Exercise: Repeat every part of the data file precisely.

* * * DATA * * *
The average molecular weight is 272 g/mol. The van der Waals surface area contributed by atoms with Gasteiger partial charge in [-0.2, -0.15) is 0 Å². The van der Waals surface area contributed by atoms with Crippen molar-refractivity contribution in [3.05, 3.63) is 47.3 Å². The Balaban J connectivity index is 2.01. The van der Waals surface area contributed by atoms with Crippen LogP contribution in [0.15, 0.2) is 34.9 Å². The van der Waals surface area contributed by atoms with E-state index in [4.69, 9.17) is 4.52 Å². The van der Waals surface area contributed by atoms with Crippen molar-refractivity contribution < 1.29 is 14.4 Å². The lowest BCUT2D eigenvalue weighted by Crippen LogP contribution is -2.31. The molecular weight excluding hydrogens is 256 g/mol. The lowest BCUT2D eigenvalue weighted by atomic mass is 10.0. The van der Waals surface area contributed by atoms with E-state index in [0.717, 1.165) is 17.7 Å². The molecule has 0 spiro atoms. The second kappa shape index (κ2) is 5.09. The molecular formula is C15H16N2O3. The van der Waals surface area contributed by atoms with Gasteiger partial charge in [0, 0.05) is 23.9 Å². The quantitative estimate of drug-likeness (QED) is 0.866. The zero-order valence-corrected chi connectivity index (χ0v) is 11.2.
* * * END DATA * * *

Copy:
The average molecular weight is 272 g/mol. The van der Waals surface area contributed by atoms with Gasteiger partial charge in [-0.2, -0.15) is 0 Å². The van der Waals surface area contributed by atoms with Crippen molar-refractivity contribution in [3.05, 3.63) is 47.3 Å². The Balaban J connectivity index is 2.01. The van der Waals surface area contributed by atoms with Crippen LogP contribution in [0.15, 0.2) is 34.9 Å². The van der Waals surface area contributed by atoms with E-state index in [4.69, 9.17) is 4.52 Å². The van der Waals surface area contributed by atoms with Crippen molar-refractivity contribution < 1.29 is 14.4 Å². The lowest BCUT2D eigenvalue weighted by Crippen LogP contribution is -2.31. The molecular weight excluding hydrogens is 256 g/mol. The lowest BCUT2D eigenvalue weighted by atomic mass is 10.0. The van der Waals surface area contributed by atoms with E-state index in [0.717, 1.165) is 17.7 Å². The molecule has 0 spiro atoms. The second kappa shape index (κ2) is 5.09. The molecular formula is C15H16N2O3. The van der Waals surface area contributed by atoms with Gasteiger partial charge in [0, 0.05) is 23.9 Å². The quantitative estimate of drug-likeness (QED) is 0.866. The zero-order valence-corrected chi connectivity index (χ0v) is 11.2.